BBC News

Coronavirus: Northampton rough sleeper moves into flat after 15 years on streets

Published
Related Topics
  • Coronavirus pandemic
image captionGeorge Murray spends evenings in his flat watching TV and has become "a bit of a Star Trek fan"
A man who spent 15 years sleeping rough has moved into his own flat after the coronavirus pandemic persuaded him to leave the streets.
George Murray initially took advantage of a council scheme to get homeless people into hotels.
The 49-year-old, from Northampton, now spends evenings watching TV in his own "brilliant" flat.
He said: "I love it. Just to have the creature comforts. I've become a bit of a Star Trek fan."
When the country entered lockdown, councils in England were given £3.2m to provide emergency shelter for rough sleepers as part of the Everyone In project.
In Northampton, more than 140 people spent at least one night in one of two hotels with almost 80 - including Mr Murray - helped into settled housing.
image copyrightNorthampton Borough Council
image captionAmanda Wilson, right, helped more than 100 rough sleepers settle into hotel accommodation
Mr Murray, who said he showed promise as a youth footballer and "travelled around the country with Manchester United", said he knew he had to get off the streets because of the "very difficult time" created by Covid-19.
It was still a surprise to some when he turned up at one of the hotels.
Northampton Borough Council street service co-ordinator Amanda Wilson said Mr Murray, who stayed on the streets during the 'Beast from the East' cold snap in 2018, "would never go into the town shelter or night shelter".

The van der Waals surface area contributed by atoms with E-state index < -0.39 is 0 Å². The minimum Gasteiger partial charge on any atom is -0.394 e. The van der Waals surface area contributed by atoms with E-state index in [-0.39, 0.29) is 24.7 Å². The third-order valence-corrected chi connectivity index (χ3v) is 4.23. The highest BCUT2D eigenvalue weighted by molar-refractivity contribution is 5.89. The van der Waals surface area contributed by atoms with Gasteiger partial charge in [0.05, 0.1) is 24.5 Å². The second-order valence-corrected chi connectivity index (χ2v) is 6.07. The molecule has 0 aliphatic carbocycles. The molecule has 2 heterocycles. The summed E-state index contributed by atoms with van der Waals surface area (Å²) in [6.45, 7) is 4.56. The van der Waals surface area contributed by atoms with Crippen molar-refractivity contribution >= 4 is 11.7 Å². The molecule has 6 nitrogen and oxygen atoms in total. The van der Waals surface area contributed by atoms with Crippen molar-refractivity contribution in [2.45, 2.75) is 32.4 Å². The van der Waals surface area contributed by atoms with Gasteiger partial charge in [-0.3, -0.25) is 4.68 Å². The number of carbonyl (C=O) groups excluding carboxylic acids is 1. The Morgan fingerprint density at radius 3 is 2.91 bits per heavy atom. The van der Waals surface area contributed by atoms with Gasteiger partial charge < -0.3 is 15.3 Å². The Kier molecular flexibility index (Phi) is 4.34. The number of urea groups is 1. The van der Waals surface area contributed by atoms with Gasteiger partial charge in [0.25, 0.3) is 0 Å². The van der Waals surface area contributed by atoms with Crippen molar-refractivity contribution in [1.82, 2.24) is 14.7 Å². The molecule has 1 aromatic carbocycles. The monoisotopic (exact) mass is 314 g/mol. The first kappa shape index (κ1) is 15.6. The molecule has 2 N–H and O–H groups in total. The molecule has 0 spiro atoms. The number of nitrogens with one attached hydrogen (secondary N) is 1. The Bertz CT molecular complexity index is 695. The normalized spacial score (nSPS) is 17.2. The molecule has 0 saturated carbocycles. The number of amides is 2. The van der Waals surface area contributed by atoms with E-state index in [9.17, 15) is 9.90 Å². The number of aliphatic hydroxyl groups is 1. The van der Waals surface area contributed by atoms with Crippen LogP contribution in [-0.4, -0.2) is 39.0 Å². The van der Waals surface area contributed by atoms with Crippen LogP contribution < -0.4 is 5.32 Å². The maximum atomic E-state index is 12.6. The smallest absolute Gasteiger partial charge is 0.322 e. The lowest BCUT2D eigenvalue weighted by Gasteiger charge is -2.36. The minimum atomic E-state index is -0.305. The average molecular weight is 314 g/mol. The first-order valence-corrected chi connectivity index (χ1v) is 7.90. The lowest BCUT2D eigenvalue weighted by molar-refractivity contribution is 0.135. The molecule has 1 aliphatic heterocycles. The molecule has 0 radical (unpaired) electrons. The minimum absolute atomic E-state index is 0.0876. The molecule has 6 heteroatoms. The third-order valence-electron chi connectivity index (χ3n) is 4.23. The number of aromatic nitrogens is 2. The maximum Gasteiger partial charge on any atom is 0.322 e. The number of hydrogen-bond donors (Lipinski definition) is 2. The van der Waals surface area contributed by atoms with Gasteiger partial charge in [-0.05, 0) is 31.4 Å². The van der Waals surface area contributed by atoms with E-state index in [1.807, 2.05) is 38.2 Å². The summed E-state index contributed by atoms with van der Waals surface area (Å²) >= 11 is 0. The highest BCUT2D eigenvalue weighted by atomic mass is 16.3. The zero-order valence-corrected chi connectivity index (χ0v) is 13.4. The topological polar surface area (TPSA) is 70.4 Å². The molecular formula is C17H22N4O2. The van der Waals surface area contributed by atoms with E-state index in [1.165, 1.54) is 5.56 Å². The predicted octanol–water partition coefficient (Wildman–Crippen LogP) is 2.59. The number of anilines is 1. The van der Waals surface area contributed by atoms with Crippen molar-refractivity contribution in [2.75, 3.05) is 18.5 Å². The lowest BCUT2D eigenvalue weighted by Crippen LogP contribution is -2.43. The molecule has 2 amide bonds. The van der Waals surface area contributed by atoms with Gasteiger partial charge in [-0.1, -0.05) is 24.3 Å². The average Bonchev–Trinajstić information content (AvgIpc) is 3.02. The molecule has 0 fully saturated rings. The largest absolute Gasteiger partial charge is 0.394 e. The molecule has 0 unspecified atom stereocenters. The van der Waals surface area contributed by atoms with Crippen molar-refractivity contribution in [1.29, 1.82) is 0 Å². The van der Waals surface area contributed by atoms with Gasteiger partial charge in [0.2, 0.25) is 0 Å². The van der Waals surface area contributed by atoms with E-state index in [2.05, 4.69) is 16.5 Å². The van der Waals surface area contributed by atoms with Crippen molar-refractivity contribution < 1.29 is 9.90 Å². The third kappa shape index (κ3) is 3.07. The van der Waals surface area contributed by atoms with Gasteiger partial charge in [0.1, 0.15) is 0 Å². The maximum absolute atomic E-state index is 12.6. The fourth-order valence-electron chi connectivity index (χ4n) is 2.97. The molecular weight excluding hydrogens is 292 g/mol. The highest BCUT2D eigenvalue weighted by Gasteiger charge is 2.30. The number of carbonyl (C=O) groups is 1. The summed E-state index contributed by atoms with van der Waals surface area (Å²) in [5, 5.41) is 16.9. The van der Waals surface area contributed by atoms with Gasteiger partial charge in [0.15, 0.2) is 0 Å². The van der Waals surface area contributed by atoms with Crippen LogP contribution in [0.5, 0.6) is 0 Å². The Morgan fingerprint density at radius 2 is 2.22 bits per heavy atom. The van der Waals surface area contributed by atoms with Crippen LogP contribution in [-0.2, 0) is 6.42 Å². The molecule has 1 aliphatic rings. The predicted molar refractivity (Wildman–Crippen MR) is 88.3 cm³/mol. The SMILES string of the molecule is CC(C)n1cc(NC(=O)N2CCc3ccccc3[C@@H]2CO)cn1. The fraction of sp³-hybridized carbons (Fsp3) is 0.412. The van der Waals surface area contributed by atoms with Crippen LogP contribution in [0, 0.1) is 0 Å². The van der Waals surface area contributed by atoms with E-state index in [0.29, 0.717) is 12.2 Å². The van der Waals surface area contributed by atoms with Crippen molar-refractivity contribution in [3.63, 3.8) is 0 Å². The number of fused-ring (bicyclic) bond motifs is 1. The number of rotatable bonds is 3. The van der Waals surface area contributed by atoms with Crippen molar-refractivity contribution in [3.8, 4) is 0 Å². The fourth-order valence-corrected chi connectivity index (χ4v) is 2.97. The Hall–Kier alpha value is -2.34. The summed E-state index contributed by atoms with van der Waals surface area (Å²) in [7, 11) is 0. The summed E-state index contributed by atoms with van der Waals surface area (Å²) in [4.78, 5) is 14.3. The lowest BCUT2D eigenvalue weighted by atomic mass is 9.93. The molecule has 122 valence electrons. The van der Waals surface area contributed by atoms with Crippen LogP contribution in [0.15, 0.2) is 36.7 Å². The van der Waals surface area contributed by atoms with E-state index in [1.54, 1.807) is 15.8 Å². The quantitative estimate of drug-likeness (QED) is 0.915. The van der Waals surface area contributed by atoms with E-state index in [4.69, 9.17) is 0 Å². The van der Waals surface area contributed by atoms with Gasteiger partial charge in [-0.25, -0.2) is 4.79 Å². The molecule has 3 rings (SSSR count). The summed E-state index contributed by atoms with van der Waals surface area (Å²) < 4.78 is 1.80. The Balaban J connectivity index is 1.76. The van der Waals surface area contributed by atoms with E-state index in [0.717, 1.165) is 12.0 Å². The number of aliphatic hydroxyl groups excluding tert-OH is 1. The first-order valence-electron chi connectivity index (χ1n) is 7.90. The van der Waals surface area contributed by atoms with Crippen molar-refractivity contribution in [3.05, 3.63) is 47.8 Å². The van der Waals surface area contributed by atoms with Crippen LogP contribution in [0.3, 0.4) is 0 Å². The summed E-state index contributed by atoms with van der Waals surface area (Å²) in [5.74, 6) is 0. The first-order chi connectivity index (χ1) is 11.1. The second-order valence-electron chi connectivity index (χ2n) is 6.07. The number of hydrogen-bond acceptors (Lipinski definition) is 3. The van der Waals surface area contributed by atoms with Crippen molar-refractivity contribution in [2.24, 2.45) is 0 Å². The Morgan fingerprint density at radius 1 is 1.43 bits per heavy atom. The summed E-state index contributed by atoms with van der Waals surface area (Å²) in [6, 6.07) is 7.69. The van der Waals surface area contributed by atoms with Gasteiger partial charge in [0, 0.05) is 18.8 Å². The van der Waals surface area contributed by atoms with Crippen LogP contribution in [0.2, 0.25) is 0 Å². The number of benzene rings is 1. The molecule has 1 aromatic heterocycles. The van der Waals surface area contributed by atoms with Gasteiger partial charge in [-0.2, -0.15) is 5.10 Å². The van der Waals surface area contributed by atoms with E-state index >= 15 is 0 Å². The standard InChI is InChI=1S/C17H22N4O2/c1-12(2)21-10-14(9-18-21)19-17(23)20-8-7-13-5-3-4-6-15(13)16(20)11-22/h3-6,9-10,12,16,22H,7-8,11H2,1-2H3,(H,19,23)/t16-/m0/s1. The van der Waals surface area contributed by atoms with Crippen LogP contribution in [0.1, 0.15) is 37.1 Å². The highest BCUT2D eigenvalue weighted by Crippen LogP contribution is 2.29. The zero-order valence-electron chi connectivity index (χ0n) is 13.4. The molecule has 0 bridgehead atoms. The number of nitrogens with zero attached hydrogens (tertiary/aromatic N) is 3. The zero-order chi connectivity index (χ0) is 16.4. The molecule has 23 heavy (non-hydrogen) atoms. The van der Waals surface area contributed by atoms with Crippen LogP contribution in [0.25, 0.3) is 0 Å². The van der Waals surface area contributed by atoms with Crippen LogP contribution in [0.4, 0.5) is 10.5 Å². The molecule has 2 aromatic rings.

"When he walked in to the hotel, everyone went 'no way'. It was brilliant," she said.
image copyrightNorthampton Borough Council
image captionAnother homeless hotel user drew this picture
Once in the hotel he had access to a shower and three meals a day.
Outreach workers got him a bank account, benefits and a prescription to combat his drug addiction.
"Life was fantastic in the hotel," Mr Murray said. "People were very supportive."
media captionHomeless people in Northampton given 'breakfast in bed'
Stan Robertson, who has known Mr Murray for three years as his charity Project 16:15 delivers breakfast to rough sleepers, said: "George was typical of what we see on the streets of people who accept all they have is all they are worth.
"He has been able to take on a sense of 'I'm worth more, I'm worth that room, that offer to get off the streets'.
"It's been amazing."
Find BBC News: East of England on Facebook, Instagram and Twitter. If you have a story suggestion email eastofenglandnews@bbc.co.uk

Related Topics

More on this story

  • Coronavirus: The town housing rough sleepers in student digs